The Reserve Bank of India (RBI) on Wednesday increased repo rate by 25 basis points (bps) to 6.25%, while maintaining a neutral stance in consonance with the objective of achieving the medium-term target for consumer price index (CPI) inflation of 4% within a band of 2%, while supporting growth. Consequently, the reverse repo rate under the liquidity adjustment facility (LAF) is adjusted to 6.0%, and the marginal standing facility (MSF) rate and the Bank Rate to 6.50%.
"A major upside risk to the baseline inflation path in the April resolution has materialised, with 12% increase in the price of Indian crude basket, which was sharper, earlier than expected and seems to be durable. Crude oil prices have been volatile recently and this imparts considerable uncertainty to the inflation outlook – both on the upside and the downside. Several other risks, like uncertain global financial market, significant rise in households’ inflation expectations, staggered impact of house rent allowance (HRA) revisions, impact of revisions of maximum support price (MSP), remain," the Monetary Police Committee (MPC) said.
All members of the MPC, including, Dr Chetan Ghate, Dr Pami Dua, Dr Ravindra H Dholakia, Dr Michael Debabrata Patra, Dr Viral V Acharya and Dr Urjit R Patel voted in favour of the decision to hike repo rate.
Addressing media following the policy announcement, RBI Governor Dr Patel elaborated that the neutral stance allowed various options to the central bank and was not in contradiction to raising rates.
"The neutral stance leaves all options open... other central banks do the same, there is no contradiction here," he said in response to a query.
"We have kept the neutral stance as well as responded to the risks to inflation visible in recent months. Inflation has remained over the target level of 4 per cent for over six months," he added.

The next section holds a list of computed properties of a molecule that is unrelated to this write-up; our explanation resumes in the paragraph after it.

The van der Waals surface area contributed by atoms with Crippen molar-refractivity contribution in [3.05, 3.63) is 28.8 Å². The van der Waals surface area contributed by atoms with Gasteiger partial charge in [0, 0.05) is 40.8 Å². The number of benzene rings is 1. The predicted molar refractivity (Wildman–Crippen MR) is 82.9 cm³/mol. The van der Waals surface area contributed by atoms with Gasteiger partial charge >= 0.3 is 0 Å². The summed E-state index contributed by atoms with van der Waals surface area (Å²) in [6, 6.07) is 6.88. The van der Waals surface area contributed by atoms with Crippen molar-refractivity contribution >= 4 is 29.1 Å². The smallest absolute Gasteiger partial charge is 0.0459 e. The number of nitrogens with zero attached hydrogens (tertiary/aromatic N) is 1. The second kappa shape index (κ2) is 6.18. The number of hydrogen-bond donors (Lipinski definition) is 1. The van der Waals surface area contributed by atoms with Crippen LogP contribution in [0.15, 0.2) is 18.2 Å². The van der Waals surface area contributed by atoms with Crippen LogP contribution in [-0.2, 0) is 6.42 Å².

The six-member MPC voted unanimously for the rate hike that the central bank was undertaking after more than four years and comes for the first time under the Prime Minister Narendra Modi-led government.
The RBI also revised upwards the retail inflation range to 4.8-4.9% during the first half of 2018-19, and to 4.7% for the second half, including the impact of HRA for central employees, and with risks on the upside.
"The April-May prints show that inflation, excluding food and fuel has hardened. Higher oil prices and input costs have added to the upside risks," RBI Deputy Governor Viral Acharya said.
"On the other hand, growth indicators show that economic revival is on sound footing. Given the inflation target of 4%, it seemed the right time for the MPC to consider a hike of 25 basis points," he added.
The country's retail inflation rose to 4.58% in April from a rise of 4.28% in March and 2.99% in the corresponding period of the previous year.
The fourth quarter estimate of Gross Domestic Product (GDP) released by the Central Statistics Office last month estimated the growth rate at 7.7%, as against 5.6%, 6.3% and 7%, respectively during the first three quarters.
Recent crude oil price volatility imparts considerable uncertainty to the inflation outlook, the RBI said.
"Since the MPC meeting in early April, the price of the Indian basket of crude surged from $66 a barrel to $74. This, along with an increase in other global commodity prices and recent global financial market developments, has resulted in a firming up of input cost pressures," the statement said.
To arrive at this decision, the MPC extended its deliberations this time by an extra day.